Having problematic well water at your home can be incredibly frustrating. You come back from a stressful day at work, fill up a bathtub with hot water to relax and unwind… As it fills up, there’s a nasty rotten egg odor filling up the bathroom coming right from that hot water. Not just that, you even notice brown, black, and reddish-orange, particles floating in the water. What’s going on?
Don’t worry, these ‘symptoms’ and rust stains are common issues for many homeowners. Fortunately, they’re pretty simple to fix with the help of a few tools like an iron filter, or some 3% hydrogen peroxide solution. In this article, we’ll describe the major causes of these problems, and how you can prevent them from recurring in the future. Let’s begin!
Ways to Deal with Well Water Issues
You can use many different methods to remove sulfur content from the water. Each treatment method’s effectiveness depends on several factors, including the amount of iron and manganese in the water, the water’s sulfur level, and whether the bacterial contamination needs to be treated. Consider the simplicity, cost, maintenance, and chemical expenses of each of the following treatment methods to figure out which one works best for you.
1. Iron removal filter method
An iron filter is one of the best ways to treat sulfur water. It eliminates manganese, iron, and hydrogen sulfide from the water. The filter functions by oxidizing the hydrogen sulfide content and turning it onto insoluble sulfur, which the filtering process removes later.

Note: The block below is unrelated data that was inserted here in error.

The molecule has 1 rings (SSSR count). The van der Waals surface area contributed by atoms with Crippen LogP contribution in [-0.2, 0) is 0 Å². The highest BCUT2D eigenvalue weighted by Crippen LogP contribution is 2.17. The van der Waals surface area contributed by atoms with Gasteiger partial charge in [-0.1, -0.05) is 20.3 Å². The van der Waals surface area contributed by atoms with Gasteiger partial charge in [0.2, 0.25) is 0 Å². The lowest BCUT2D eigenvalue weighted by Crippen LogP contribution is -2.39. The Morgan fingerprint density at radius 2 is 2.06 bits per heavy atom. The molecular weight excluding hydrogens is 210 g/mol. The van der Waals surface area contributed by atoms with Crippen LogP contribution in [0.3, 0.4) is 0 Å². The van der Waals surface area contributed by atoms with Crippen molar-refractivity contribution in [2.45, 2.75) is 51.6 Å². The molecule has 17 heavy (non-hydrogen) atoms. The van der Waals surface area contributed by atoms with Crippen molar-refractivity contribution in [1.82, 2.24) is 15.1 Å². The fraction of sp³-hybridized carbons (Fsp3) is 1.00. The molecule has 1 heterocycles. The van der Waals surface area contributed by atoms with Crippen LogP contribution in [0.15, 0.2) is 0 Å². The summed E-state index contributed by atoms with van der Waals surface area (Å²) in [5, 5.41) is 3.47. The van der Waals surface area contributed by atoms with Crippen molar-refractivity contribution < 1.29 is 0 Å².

2. Use a proper whole house water filter
If you find a distinct sulfur odor at only certain sinks in your home, the water might not be smelly at all. The source can be somewhere near the smelly sinks, either in the drains, pipes, or fixtures. In this case, you’ll have to simply disinfect your plumbing to get rid of the odor. However, if every faucet at your home gives off the same sulfur smell, the water itself is the source, and you’ll need to especially treat it for well water smells. For this, installing a well water filtration system with a UV filter for your house would be recommended as a long-term fix.
3. Add hydrogen peroxide
To get rid of anaerobic bacteria from well water, you can also perform a 3% hydrogen peroxide flush. You’ll have to first shut off your water heater’s cold-water intake valve, and drain some of its water out. Then, disconnect the metal hose connecting the heater to the cold-water section. Use 3% hydrogen peroxide solution and pour one cup for every 10 gallons of your geyser’s capacity. For example, a 40-gallon tank will need about 4 cups of the solution.
Finally, reconnect the disconnected hose and turn the intake valve on to refill. Let it sit for a few hours as the peroxide destroys the anaerobic bacteria, removing their pungent smell. Using chlorine bleach is also a viable option, but the 3% hydrogen peroxide is much safer to use.
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